- 19 Feb 2007
- Region: KINGDOM OF SAUDI ARABIA
- Topic: Abolition of the Death Penalty
Amnesty International is deeply concerned at the alarming increase in the rate of executions in Saudi Arabia after four Sri Lankan men were executed this morning bringing the total number of those executed so far this year to at least 17 people. The organization fears that other executions may be imminent and is urging King Abdullah to commute all death sentences and ensure respect of fair trial guarantees for those facing the death penalty.This morning four Sri Lankan men were executed in the capital Riyadh. Amnesty International had repeatedly appealed to the Saudi Arabian authorities on behalf of three of the men. D.D. Ranjith De Silva, E.J. Victor Corea, Sanath Pushpakumara and Sharmila Sangeeth Kumara were reportedly arrested in 2004 in connection with a series of violent armed robberies. While the first three named men were sentenced to death, Sharmila Sangeeth Kumara believed that he had been sentenced to 15 years imprisonment and was not at risk of death. The men received an unfair trial and were sentenced in the absence of legal and consular representation. The men’s families and the Sri Lankan authorities were not informed of their executions beforehand.
Saudi Arabia’s secretive judicial system is such that in many cases those sentenced to death and their families are not informed of the charges or the progress of the legal proceedings against them. In a similar situation in April 2005 six Somali men were executed after an unfair trial. All the men were unaware that they were at risk of death and believed that they had served their sentences and were awaiting release despite having completed their sentences.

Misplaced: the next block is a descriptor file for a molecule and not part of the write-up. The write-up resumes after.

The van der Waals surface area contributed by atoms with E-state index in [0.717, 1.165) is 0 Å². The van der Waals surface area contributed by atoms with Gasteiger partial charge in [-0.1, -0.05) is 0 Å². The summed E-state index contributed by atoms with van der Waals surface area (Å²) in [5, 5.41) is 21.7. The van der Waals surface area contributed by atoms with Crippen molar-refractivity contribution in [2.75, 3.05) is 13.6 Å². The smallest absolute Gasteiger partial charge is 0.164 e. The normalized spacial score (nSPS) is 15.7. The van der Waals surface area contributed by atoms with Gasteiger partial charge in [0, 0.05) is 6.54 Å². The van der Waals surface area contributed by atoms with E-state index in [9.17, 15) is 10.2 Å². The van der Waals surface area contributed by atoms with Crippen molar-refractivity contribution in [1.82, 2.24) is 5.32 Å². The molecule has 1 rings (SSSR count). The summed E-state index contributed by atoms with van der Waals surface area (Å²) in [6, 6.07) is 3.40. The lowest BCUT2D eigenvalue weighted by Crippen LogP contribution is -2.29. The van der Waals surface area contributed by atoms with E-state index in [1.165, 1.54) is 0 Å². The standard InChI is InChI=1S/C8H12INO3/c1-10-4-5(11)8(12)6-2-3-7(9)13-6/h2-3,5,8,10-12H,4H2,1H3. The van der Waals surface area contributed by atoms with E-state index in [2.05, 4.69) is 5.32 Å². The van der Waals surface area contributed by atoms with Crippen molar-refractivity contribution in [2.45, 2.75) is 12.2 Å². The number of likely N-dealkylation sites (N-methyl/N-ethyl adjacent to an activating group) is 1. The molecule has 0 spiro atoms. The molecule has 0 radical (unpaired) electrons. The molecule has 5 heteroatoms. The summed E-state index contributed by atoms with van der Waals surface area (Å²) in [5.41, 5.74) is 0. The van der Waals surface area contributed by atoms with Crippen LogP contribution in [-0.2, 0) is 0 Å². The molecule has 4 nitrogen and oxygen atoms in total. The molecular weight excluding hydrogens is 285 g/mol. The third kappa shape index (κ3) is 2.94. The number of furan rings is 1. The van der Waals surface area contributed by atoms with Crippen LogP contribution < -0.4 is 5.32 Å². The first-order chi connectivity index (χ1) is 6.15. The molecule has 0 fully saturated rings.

Furthermore, defendants may be convicted solely on the basis of “confessions” obtained under duress, including torture or other ill-treatment and trials invariably fall short of international standards for fair trial. Trial proceedings take place behind closed doors, without the defendants being given the right to legal representation, and in the case of foreign nationals, without adequate or no access to consular assistance.
Amnesty International recognizes the right and responsibility of all governments to bring to justice those guilty of recognizably criminal offences. However, the organization opposes the death penalty as the ultimate violation of the right to life. The organization is committed to defending all people against the violations of these fundamental and internationally recognized rights.
The organization repeats its earlier calls to King Abdullah of Saudi Arabia to commute all outstanding death sentences and ensure that all trial proceedings of people facing such punishment are conducted strictly in accordance with international standards for fair trial.
BackgroundThose executed so far this year include four Sri Lankans, three Pakistanis, two Iraqis, one Nigerian and seven Saudi Arabians including one woman.
AI Index: MDE 23/011/2007 (Public)
19 February 2007
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